A Sagan quote reveals the more likely explanation:

But the fact that some geniuses were laughed at does not imply that all who are laughed at are geniuses. They laughed at Columbus, they laughed at Fulton, they laughed at the Wright Brothers. But they also laughed at Bozo the Clown.

The most telling thing is that science is full of examples of self-correction, wrong ideas being discarded. We have yet tot race a single example of a SCAM treatment that has been discarded after being found to be false by scientific inquiry.

What if stones fall from the sky? What if there is no end of the earth to sail off? True science always begins by asking outrageous questions or pursuing unpopular notions, even if the answer threatens to overturn every last one of our cherished beliefs.

The idea that stones fall has never been controversial. Empirical scientist Robert Hooke suggested that it worked by an inverse square law. Newton quantified it. This may appear revolutionary, but it was evolutionary, with moments of very rapid progress.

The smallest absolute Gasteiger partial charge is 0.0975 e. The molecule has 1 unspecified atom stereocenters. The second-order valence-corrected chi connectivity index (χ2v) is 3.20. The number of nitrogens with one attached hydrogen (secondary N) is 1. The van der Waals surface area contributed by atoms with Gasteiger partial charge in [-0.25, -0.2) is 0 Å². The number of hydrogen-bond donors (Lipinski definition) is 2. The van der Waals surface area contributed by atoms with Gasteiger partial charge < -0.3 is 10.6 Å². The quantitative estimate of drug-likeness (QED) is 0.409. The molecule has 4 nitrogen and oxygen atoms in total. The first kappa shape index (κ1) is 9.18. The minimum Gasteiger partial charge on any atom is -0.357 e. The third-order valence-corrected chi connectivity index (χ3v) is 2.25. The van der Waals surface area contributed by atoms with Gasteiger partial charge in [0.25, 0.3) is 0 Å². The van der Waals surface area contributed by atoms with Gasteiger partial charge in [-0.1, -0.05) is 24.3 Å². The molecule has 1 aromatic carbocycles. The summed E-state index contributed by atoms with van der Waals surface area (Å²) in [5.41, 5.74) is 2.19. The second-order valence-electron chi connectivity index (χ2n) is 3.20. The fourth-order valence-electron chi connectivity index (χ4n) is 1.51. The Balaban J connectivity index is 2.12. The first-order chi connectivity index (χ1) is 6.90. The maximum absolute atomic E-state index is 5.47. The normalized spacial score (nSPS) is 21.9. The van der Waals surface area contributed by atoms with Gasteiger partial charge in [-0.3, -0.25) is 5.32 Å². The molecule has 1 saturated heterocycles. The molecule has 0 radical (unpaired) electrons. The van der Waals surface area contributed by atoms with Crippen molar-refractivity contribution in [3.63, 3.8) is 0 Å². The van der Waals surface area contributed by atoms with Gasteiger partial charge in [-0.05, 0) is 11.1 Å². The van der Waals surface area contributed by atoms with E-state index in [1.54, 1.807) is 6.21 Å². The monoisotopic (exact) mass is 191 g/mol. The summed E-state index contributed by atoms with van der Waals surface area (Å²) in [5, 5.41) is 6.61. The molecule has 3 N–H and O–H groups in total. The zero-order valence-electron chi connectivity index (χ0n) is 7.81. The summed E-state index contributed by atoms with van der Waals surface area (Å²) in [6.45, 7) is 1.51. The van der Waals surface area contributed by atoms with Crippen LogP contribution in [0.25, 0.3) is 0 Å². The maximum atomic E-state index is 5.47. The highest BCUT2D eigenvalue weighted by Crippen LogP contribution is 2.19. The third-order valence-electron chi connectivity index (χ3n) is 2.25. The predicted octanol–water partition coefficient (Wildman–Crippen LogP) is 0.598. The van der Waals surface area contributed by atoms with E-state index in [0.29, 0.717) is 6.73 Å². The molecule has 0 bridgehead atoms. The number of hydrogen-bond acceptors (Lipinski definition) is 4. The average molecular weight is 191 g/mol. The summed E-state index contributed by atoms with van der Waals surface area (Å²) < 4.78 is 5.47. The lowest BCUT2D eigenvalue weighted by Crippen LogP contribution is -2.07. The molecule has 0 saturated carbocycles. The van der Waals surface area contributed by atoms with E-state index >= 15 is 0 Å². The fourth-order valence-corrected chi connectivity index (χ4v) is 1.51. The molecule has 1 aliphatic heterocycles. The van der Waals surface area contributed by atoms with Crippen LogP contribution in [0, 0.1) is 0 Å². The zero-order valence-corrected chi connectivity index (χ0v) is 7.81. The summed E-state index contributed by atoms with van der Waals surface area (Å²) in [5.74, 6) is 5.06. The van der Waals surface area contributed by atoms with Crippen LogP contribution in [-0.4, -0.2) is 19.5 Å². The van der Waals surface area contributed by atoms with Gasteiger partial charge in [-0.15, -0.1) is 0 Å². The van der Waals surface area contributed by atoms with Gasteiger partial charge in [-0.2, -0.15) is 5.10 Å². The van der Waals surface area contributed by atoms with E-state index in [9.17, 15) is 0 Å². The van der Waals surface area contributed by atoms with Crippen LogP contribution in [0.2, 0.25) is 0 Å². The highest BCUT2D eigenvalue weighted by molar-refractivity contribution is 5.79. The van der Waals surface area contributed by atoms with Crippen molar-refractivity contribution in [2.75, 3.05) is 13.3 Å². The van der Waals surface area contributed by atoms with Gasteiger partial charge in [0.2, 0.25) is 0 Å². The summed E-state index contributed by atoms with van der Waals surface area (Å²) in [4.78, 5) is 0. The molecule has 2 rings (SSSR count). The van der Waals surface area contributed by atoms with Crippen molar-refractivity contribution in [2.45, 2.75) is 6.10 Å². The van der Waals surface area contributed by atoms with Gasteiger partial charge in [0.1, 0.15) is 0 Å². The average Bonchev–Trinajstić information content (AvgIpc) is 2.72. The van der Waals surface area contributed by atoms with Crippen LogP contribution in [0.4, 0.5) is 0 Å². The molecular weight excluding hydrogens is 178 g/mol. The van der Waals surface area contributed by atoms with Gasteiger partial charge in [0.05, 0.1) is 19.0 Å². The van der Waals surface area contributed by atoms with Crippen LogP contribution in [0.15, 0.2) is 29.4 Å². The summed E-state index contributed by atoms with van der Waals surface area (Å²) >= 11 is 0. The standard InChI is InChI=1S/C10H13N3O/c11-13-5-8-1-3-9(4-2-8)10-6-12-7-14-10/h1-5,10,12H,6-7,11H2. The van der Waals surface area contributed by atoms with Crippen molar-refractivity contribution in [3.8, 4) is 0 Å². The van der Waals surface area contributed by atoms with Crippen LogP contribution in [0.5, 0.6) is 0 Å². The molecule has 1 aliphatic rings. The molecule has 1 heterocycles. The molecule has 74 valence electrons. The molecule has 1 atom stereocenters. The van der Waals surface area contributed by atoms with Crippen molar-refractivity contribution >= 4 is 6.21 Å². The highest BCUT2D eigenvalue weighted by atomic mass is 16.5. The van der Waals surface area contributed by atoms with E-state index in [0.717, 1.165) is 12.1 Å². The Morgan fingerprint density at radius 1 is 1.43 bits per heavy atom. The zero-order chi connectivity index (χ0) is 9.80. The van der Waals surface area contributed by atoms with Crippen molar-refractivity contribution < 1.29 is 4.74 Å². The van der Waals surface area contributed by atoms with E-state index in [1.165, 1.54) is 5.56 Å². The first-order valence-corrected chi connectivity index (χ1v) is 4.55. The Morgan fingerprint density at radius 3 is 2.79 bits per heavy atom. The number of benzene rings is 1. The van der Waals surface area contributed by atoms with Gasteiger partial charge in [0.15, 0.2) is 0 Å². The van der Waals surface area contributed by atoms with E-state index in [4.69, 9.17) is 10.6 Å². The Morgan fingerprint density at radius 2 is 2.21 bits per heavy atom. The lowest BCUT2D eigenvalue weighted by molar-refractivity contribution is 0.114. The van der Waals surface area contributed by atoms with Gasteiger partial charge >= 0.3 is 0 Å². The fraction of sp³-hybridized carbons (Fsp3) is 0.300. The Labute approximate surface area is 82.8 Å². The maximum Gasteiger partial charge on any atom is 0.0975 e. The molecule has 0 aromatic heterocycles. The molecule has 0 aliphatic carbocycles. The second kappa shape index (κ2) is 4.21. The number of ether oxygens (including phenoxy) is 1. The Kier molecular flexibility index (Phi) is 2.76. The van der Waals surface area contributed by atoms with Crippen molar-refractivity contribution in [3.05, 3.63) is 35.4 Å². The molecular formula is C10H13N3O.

The idea that earth is flat was based on the existence of the horizon. It doesn’t take much sailing before you work out it’s wrong.

I struggle to think of any scientific discovery in the last couple of centuries that renders the entirety of the previous theory and practice redundant. As soon as people started measuring and recording, results converged on what was true and theories had to fit observed facts (the Baconian school). The Cartesian school allowed for theory to run ahead of evidence, but the theory had to be discarded if the predictions it made did not hold up.

Even geocentric cosmology, which persisted for longer than it should, did so primarily due to religious belief.

True science seeks to drive a stake into science, particularly scientism.

No it doesn’t. True science seeks to explain the observed facts as accurately and completely as possible, The best example is probably evolutionary theory, a complex set of interlocking ideas founded on the fossil record, observations, DNA analysis and even planetary geology.